Jonathan's Cave - The Boat

All the markings in Jonathan's Cave are on the west wall with the exception of the boat in the above photo which is on the east wall. It is probably the most iconic of all the images in the caves. It is said to be the oldest known drawing of a ship in Scotland.
There is a lot of salt deposit on the wall of the cave and I found it difficult to pick out the outline of the boat in the photo I'd taken. After a bit of manipulation of the photo using Picasa it was a little bit clearer and I was able to trace the outline, although the exact position and length of the oars was still difficult to make out.

Jonathan's Cave interpretation board in East Wemyss.
There is a wealth of information about the carvings and the history of all the caves available, particularly on the Save the Wemyss Ancient Caves Society website and facebook page.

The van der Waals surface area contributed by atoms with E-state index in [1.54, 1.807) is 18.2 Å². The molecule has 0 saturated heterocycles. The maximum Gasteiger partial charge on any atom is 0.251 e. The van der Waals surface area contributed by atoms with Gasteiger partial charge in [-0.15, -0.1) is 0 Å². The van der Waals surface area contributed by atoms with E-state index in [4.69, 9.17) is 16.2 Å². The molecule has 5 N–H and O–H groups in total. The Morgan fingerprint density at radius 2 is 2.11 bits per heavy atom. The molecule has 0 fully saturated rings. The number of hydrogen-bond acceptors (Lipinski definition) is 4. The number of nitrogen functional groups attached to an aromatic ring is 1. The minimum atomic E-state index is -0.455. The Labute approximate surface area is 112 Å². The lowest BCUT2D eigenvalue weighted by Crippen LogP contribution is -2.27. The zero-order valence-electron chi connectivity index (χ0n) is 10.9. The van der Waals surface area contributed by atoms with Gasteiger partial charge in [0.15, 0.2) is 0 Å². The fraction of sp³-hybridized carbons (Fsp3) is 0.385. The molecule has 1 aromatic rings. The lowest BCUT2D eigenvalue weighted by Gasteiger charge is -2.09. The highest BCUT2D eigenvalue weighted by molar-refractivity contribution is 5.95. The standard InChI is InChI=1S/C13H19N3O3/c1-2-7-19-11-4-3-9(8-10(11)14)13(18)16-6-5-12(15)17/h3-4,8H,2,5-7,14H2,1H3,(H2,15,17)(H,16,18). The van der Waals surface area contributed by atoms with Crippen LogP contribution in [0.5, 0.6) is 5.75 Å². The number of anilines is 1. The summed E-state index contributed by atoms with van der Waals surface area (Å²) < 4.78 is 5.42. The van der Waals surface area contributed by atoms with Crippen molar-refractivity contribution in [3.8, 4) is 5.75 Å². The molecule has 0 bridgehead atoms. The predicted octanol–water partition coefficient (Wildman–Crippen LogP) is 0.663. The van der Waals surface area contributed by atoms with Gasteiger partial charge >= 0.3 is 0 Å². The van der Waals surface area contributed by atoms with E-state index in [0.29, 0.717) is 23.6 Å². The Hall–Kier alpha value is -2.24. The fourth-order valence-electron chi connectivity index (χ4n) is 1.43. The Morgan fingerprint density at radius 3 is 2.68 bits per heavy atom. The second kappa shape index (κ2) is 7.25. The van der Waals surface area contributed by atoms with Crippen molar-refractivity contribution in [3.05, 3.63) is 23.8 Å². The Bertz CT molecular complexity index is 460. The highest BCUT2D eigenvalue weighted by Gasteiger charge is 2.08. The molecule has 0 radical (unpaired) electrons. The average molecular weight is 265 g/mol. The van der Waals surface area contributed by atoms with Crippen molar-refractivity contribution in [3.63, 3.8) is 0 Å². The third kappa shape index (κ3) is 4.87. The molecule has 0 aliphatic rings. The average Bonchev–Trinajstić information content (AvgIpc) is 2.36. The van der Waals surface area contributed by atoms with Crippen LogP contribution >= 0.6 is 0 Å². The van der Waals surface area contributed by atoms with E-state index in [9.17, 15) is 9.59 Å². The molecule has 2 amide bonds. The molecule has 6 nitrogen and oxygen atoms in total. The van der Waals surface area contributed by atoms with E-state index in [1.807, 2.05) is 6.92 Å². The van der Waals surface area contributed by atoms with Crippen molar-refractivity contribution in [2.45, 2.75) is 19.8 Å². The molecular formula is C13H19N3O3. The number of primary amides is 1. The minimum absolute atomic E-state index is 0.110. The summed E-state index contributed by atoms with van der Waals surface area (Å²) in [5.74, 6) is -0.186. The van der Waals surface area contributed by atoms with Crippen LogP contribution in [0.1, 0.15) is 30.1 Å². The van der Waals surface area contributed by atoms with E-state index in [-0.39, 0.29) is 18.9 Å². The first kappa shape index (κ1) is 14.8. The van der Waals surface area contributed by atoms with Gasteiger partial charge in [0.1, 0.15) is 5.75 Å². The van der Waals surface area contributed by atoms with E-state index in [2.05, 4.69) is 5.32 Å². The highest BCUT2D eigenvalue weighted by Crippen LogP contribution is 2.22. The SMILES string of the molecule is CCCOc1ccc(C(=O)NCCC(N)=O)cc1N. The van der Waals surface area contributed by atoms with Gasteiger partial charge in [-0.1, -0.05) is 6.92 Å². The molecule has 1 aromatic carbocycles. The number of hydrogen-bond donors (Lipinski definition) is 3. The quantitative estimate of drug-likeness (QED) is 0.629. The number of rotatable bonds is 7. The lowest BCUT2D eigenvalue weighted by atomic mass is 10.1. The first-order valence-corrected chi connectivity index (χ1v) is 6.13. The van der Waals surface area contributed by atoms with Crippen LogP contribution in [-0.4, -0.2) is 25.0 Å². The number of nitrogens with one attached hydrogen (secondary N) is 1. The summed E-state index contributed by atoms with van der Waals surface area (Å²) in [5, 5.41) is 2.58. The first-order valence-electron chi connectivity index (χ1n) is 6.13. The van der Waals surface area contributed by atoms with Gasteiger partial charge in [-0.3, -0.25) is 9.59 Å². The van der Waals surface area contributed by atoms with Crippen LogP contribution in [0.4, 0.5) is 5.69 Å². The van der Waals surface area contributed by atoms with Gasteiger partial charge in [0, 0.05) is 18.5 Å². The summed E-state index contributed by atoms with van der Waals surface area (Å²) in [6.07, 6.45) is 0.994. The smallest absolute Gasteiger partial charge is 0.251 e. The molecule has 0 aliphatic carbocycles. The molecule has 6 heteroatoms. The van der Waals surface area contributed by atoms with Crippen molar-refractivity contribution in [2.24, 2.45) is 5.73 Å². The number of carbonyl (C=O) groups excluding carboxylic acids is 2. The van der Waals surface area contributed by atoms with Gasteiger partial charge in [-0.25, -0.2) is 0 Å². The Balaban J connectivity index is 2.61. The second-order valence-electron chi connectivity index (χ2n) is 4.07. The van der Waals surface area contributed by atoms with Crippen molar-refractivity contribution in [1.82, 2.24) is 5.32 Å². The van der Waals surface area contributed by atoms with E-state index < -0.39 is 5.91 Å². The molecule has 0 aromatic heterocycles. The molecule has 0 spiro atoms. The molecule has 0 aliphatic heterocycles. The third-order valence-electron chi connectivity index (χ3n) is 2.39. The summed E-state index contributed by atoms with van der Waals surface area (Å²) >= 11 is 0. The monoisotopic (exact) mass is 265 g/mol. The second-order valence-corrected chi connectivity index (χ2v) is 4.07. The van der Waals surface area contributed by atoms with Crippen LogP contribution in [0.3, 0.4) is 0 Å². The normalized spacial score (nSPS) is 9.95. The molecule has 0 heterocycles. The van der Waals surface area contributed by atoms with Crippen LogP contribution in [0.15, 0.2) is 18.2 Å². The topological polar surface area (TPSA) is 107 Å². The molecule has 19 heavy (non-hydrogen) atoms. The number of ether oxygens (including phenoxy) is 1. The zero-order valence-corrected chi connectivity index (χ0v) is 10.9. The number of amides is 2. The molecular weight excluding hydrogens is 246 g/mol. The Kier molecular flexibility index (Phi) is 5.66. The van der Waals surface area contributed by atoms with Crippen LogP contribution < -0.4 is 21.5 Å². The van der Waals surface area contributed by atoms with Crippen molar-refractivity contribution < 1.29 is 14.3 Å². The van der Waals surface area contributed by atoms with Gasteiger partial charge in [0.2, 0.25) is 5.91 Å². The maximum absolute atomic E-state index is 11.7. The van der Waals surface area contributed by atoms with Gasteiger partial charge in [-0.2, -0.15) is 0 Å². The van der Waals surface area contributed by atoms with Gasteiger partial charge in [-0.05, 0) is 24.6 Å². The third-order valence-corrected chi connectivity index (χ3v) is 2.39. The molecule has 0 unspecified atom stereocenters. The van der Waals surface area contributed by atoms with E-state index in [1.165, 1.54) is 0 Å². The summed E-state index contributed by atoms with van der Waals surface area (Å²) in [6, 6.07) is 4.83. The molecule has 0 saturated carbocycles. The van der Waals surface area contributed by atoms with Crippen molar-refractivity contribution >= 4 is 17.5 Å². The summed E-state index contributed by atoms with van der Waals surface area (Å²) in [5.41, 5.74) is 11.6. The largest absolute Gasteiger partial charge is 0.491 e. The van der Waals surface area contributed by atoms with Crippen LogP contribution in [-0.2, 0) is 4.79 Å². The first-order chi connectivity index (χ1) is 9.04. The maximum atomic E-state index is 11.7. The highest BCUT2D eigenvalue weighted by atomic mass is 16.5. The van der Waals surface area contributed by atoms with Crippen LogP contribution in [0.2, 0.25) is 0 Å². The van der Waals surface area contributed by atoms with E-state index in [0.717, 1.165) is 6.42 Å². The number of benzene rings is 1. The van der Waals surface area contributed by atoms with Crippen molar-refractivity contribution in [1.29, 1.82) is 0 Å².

Recently up-to-date digital recording techniques have been used to create a comprehensive  record of Jonathan's Cave ( Weymss Caves 4D) and hopefully in the future this work will be extended to include the other caves.

Guide to the Wemyss Caves by Frank Rankin and published by Save the Wemyss Ancient Caves Society.
www. - the website of Save the Wemyss Ancient Caves Society (S.W.A.C.S.) - digital record of Jonathan's Cave

Friday, 18 July 2014

Jonathan's Cave

Walking east along the foreshore from the Doo Cave one comes to several caves that are known as the Well Caves just beneath McDuff Castle. These are all difficult to access, but further on lies Jonathan's Cave. This cave has two entrances on of which is gated and it contains more markings than all the other existing caves.